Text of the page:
Consumer Bankruptcy Journal Fall 2015 - Page 11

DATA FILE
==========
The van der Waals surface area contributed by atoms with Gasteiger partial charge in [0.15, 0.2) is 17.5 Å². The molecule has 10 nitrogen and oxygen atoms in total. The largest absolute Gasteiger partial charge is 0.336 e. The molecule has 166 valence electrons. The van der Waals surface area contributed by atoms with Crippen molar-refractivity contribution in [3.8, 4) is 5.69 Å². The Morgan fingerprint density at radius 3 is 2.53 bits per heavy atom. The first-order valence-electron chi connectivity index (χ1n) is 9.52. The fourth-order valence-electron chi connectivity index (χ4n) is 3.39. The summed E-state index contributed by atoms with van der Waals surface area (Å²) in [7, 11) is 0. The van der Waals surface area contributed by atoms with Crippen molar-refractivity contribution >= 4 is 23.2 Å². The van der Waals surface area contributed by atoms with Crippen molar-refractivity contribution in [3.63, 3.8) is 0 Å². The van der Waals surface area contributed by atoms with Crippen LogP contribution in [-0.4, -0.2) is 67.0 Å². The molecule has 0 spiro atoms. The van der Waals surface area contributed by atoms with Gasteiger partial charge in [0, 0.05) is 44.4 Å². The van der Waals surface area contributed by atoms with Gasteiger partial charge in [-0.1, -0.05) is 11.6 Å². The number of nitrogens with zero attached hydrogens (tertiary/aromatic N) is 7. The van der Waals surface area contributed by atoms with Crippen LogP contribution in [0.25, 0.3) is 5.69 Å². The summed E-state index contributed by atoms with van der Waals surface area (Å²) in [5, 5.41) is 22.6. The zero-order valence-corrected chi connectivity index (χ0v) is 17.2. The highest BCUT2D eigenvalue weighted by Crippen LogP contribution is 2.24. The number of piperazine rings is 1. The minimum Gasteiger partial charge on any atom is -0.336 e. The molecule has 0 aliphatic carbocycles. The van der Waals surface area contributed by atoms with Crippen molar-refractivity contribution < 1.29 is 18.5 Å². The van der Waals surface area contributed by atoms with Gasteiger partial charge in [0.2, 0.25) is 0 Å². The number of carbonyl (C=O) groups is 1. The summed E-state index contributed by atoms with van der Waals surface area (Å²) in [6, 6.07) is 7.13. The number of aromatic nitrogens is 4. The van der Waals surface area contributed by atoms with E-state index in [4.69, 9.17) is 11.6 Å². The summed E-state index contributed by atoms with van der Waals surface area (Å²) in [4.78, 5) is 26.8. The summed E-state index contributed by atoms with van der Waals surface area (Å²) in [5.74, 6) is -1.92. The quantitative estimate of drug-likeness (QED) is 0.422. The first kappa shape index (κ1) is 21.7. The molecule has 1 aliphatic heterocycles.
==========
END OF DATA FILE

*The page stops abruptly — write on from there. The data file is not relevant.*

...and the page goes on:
SENATE BILL 308 Jacobson, which reversed longstanding practice. Imagine being a debtor with a bankruptcy filing on your credit report and trying to get a loan to purchase a home in California’s sky-high-price market. Freddie Mac and Fannie Mae deny mortgage credit to bankruptcy debtors for years after the date of discharge. Failing to reinvest means you lose your entire homestead proceeds to the trustee. This hits seniors especially hard because much of their savings are tied up in their home. They view their home equity as a nest egg they can draw on in their golden years to afford the basic necessities of life. Beyond the homeowner’s exemption, the bill makes some other important changes to assist financially distressed individuals. It creates a new state exemption to help small business owners claim up to $5,000 for cash or deposit accounts, accounts receivable and business inventory for those debtors using the exemptions under CCP § 704, et. seq. of the code. This will allow small business owners to resume business operations, including the underemployed and self-employed trying to bring in more money with home-based businesses. The bill boosts the amount of personal property exemptions available to debtors, including a bump in the allowed exemption for motor vehicles from a paltry $2,900 to $6,000. Since most debtors are employed at the time of filing, a dependable vehicle is key to them keeping their job. The California Legislature wound down its session in mid-September with a flurry of bills, including climate change, the right-to-die and medical marijuana regulations. After clearing the state Senate, SB 308 bankruptcy reforms came up short of the necessary votes in the state Assembly. As supporters lobbied the Legislature it became clear more education is needed on this often complex subject. Still, there’s plenty of good news for those who want to bring these laws up to date. For starters, the fight continues. The bill can be approved in the second year of session, which begins in January. Also, there are major supporters of the legislation in statewide and legislative leadership positions. California Attorney General Kamala Harris, State Treasurer John Chiang, the President pro Tem of the state Senate, and the current Speaker and Speaker-elect of the state Assembly all endorsed SB 308. Rediscover the lost art of human interaction. Solo and small firm clients don’t want to talk to a machine. Which is why firms like yours rely on Ruby, the highly trained team of offsite receptionists who handle all your calls with the perfect mix of friendliness and professionalism. With Ruby, you’ll stand out from the competition by providing an exceptional customer experience delivered by a real, caring person. 866-611-RUBY (7829) or visit callruby.com/nacba SB 308’s changes to California’s outdated bankruptcy exemptions will make sure more boats stay afloat when the next storm hits. M. Erik Clark Borowitz & Clark, LLP Los Angeles, CA M. Erik Clark is a partner at Borowitz & Clark, LLP in Los Angeles and is an Adjunct Professor at Loyola Law School. National Association of Consumer Bankruptcy Attorneys Winter 2015 CONSUMER BANKRUPTCY JOURNAL 11